Ozone, CO2 and energy incl. water vapour
- Ozone, CO2 and energy incl. water vapour-3
The exchange of trace gases, latent and sensible heat and aerosol constituents between the atmosphere near the ground and the phytosphere is controlled by complex interactions of meteorological and biological processes.
During the last decades several micrometeorological methods for quantifying energy and trace gas exchange have been developed. Important measurement techniques are:
- eddy covariance technique
- aerodynamic profile method
- (modified) Bowen ratio-energy balance method
Alternatives methods are the conditional sampling or relaxed eddy correlation technique, the inertial dissipation method and the variance technique.
- Ozone, CO2 and energy incl. water vapour-4
If a vertical flux density F measured in the atmospheric surface layer at some reference height above the canopy shall reflect the exchange at the surface, the atmospheric surface layer must satisfy the conditions of the so-called 'constant-flux layer'.
From the general budget equation for trace gases one can deduce that the desired constant-flux situation is met if all of the following postulates shown here are satisfied:
- stationarity, that means the change of the meteorological variable with time is zero
- horizontal homogeneity of the plant/soil system (fetch problem)
- no horizontal advection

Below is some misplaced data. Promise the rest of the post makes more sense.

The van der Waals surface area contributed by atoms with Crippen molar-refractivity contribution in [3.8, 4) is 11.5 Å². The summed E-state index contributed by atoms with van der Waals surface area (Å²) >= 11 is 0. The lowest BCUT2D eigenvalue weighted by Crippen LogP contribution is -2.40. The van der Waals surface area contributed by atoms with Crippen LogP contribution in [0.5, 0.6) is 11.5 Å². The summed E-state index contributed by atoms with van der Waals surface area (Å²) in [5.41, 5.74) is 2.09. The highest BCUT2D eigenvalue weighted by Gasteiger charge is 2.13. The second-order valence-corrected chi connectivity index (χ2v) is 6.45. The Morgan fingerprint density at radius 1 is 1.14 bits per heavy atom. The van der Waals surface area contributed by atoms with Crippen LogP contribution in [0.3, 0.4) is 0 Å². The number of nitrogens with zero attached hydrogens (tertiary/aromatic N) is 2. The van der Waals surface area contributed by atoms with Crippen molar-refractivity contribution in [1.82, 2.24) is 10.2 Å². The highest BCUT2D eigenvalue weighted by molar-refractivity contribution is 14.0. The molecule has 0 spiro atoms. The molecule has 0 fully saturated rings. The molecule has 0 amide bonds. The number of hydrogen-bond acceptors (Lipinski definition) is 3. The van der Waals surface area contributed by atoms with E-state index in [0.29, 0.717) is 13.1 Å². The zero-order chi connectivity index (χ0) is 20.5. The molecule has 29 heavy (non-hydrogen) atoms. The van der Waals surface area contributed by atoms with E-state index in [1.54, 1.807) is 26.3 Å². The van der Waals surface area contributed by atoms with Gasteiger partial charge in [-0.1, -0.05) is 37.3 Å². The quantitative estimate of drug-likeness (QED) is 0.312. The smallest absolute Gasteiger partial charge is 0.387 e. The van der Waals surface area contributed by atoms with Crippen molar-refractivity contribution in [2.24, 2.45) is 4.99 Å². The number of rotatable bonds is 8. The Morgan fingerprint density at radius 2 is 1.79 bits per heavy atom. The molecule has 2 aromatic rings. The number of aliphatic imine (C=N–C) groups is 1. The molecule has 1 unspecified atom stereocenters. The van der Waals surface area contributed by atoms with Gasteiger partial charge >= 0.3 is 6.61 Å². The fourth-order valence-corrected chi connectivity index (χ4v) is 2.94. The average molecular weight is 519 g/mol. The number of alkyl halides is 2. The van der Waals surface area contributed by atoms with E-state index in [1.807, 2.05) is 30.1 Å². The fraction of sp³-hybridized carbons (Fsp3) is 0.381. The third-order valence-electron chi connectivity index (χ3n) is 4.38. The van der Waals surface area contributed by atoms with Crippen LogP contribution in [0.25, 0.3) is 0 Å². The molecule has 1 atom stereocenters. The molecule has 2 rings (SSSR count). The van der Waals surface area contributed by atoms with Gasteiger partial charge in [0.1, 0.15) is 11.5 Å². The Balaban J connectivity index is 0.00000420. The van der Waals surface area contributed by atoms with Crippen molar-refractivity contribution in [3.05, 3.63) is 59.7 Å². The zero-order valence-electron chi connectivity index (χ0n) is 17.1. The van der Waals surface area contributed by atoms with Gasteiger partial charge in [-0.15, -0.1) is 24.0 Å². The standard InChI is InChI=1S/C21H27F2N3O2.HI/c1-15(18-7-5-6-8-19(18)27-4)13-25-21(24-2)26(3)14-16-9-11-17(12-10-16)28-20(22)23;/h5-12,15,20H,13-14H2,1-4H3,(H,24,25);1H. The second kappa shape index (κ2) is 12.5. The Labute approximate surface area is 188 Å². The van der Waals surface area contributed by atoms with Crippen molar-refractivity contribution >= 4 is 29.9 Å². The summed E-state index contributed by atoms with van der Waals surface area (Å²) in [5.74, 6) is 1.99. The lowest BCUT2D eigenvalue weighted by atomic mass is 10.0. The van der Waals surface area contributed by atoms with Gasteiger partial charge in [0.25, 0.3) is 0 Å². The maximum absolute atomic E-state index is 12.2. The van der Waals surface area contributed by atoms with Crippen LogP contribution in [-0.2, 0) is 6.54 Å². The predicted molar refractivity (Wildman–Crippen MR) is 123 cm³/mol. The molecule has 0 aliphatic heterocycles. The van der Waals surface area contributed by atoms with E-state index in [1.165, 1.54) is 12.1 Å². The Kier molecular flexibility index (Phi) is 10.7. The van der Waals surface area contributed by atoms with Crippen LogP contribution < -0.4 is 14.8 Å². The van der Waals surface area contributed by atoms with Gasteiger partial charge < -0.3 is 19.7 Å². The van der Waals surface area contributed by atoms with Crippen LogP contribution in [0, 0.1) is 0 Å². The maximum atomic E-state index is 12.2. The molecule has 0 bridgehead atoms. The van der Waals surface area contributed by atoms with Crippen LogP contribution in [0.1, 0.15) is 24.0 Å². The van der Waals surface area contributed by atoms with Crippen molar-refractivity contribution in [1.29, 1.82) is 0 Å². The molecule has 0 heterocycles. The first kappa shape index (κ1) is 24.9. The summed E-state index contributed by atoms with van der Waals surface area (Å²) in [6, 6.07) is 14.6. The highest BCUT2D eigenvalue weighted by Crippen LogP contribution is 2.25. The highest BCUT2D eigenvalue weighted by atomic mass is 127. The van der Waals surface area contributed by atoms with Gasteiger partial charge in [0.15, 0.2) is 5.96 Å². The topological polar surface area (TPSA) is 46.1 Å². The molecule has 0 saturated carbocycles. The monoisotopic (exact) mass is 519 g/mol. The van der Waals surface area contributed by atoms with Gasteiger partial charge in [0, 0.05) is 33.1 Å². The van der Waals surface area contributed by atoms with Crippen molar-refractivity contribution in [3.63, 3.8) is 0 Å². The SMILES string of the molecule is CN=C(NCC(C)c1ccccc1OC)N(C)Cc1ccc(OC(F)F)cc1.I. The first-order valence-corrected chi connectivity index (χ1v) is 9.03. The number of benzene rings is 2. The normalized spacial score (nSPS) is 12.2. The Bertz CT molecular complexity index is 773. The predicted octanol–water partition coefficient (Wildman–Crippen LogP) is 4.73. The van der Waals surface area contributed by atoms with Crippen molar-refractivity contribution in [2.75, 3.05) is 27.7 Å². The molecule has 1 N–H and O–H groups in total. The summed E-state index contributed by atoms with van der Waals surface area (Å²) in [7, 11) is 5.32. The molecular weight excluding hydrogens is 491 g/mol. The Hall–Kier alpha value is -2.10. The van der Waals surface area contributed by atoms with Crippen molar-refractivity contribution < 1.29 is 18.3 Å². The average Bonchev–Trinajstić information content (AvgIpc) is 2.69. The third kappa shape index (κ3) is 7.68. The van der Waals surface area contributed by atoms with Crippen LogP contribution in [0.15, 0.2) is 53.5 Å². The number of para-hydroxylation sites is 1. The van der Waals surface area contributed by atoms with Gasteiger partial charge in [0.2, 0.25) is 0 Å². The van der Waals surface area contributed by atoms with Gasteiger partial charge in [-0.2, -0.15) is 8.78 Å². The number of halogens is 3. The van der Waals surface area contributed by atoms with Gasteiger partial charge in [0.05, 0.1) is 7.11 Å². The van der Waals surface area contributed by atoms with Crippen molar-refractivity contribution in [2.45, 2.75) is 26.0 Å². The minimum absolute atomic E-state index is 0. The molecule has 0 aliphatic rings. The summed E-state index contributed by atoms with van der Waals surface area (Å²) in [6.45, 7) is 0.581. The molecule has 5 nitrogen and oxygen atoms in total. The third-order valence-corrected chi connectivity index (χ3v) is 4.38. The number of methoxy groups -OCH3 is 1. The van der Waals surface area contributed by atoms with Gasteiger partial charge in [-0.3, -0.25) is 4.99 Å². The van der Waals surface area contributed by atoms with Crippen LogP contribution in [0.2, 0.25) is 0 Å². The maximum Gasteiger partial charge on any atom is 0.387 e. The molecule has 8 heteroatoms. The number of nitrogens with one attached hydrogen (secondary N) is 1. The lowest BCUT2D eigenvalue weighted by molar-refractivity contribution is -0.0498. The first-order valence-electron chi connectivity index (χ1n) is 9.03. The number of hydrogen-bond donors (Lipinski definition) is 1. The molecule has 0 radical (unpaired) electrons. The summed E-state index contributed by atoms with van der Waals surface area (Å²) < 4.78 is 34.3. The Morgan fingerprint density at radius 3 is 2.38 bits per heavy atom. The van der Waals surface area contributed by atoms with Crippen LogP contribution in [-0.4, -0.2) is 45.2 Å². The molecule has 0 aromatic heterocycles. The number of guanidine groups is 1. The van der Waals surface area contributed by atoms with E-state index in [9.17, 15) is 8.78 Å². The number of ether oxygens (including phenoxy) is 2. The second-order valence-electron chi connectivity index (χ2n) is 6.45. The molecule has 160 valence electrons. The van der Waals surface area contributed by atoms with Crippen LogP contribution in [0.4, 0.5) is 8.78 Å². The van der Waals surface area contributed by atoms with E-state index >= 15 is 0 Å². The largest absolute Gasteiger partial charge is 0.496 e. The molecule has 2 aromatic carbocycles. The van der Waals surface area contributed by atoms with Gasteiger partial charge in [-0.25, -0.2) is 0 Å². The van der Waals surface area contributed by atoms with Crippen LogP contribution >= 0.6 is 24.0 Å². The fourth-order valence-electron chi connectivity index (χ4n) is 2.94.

- no chemical sources and sinks between the reference height and the surface
- zero mean vertical wind velocity
If all these postulates are met, the general budget equation is reduced to the eddy covariance equation. The eddy covariance technique is the most elegant of the micrometeorological methods.
There are several gradient methods, that are currently used to assess the vertical turbulent flux of ozone. These methods rely on the relationship between turbulent fluxes and vertical time averaged gradients. The methods differ in how the gradients are used to obtain the flux. The methods based on the aerodynamic profile method or at the modified Bowen-ratio method.
Because the before mentioned postulates are never fully satisfied, several corrections and quality tests are necessary to guarantee flux data sets of high accuracy.
A description of micrometeorological measurement techniques and the basic assumptions can be found in e.g.:
Grünhage, L., Haenel, H.-D. & Jäger, H.-J. (2000): The exchange of
ozone between vegetation and atmosphere: micrometeorological
measurement techniques and models. Environmental Pollution 109,
A comprehensive discussion of the correction procedures can be found e.g. in:
Lee, X., Massman, W. & Law, B. (2004): Handbook of micrometeorology.
A guide for surface flux measurement and analysis. Dordrech: Kluwer.